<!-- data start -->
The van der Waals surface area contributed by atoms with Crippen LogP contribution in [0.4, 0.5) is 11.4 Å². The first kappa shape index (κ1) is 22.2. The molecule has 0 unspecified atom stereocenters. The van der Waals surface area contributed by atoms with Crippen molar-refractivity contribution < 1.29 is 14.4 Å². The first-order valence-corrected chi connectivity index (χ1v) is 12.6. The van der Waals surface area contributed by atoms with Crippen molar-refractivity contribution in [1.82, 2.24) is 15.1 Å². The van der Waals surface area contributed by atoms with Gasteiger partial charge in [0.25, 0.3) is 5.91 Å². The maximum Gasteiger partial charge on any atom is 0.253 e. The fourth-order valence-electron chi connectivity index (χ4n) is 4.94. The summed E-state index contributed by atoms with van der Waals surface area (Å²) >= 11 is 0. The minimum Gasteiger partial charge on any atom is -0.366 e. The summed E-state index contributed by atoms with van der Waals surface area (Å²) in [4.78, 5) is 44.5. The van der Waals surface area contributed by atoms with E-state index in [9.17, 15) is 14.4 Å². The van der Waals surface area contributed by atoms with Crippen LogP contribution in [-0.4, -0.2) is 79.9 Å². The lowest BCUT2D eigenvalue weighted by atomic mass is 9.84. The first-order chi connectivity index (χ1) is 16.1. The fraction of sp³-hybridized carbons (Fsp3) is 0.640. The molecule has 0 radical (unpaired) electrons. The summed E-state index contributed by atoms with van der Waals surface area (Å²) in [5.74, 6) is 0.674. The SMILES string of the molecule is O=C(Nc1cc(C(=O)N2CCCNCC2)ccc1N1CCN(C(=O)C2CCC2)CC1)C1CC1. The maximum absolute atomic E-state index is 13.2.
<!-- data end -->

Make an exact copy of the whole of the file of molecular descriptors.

The van der Waals surface area contributed by atoms with Crippen LogP contribution in [0.4, 0.5) is 11.4 Å². The first kappa shape index (κ1) is 22.2. The molecule has 0 unspecified atom stereocenters. The van der Waals surface area contributed by atoms with Crippen molar-refractivity contribution < 1.29 is 14.4 Å². The first-order valence-corrected chi connectivity index (χ1v) is 12.6. The van der Waals surface area contributed by atoms with Crippen molar-refractivity contribution in [1.82, 2.24) is 15.1 Å². The van der Waals surface area contributed by atoms with Gasteiger partial charge in [0.25, 0.3) is 5.91 Å². The maximum Gasteiger partial charge on any atom is 0.253 e. The fourth-order valence-electron chi connectivity index (χ4n) is 4.94. The summed E-state index contributed by atoms with van der Waals surface area (Å²) >= 11 is 0. The minimum Gasteiger partial charge on any atom is -0.366 e. The summed E-state index contributed by atoms with van der Waals surface area (Å²) in [4.78, 5) is 44.5. The van der Waals surface area contributed by atoms with E-state index in [9.17, 15) is 14.4 Å². The van der Waals surface area contributed by atoms with Crippen LogP contribution in [-0.4, -0.2) is 79.9 Å². The lowest BCUT2D eigenvalue weighted by atomic mass is 9.84. The first-order chi connectivity index (χ1) is 16.1. The fraction of sp³-hybridized carbons (Fsp3) is 0.640. The molecule has 0 radical (unpaired) electrons. The summed E-state index contributed by atoms with van der Waals surface area (Å²) in [5.74, 6) is 0.674. The SMILES string of the molecule is O=C(Nc1cc(C(=O)N2CCCNCC2)ccc1N1CCN(C(=O)C2CCC2)CC1)C1CC1. The maximum absolute atomic E-state index is 13.2.